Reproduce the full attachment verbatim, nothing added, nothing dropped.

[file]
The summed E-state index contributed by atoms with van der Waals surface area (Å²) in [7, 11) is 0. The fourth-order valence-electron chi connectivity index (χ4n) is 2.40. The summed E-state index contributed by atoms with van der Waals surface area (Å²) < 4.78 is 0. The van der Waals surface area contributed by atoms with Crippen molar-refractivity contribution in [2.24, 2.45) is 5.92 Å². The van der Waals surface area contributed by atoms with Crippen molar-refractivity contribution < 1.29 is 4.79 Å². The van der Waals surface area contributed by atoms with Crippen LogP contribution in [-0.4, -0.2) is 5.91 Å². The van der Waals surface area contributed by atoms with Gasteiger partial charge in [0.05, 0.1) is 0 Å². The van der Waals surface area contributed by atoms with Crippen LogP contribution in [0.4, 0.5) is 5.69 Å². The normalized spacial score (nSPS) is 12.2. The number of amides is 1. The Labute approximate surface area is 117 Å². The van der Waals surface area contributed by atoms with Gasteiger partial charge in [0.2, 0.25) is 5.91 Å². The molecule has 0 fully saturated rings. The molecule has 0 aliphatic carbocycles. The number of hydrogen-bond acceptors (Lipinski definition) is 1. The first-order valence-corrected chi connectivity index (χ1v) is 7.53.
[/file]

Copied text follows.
The summed E-state index contributed by atoms with van der Waals surface area (Å²) in [7, 11) is 0. The fourth-order valence-electron chi connectivity index (χ4n) is 2.40. The summed E-state index contributed by atoms with van der Waals surface area (Å²) < 4.78 is 0. The van der Waals surface area contributed by atoms with Crippen molar-refractivity contribution in [2.24, 2.45) is 5.92 Å². The van der Waals surface area contributed by atoms with Crippen molar-refractivity contribution < 1.29 is 4.79 Å². The van der Waals surface area contributed by atoms with Crippen LogP contribution in [-0.4, -0.2) is 5.91 Å². The van der Waals surface area contributed by atoms with Gasteiger partial charge in [0.05, 0.1) is 0 Å². The van der Waals surface area contributed by atoms with Crippen LogP contribution in [0.4, 0.5) is 5.69 Å². The normalized spacial score (nSPS) is 12.2. The number of amides is 1. The Labute approximate surface area is 117 Å². The van der Waals surface area contributed by atoms with Gasteiger partial charge in [0.2, 0.25) is 5.91 Å². The molecule has 0 fully saturated rings. The molecule has 0 aliphatic carbocycles. The number of hydrogen-bond acceptors (Lipinski definition) is 1. The first-order valence-corrected chi connectivity index (χ1v) is 7.53.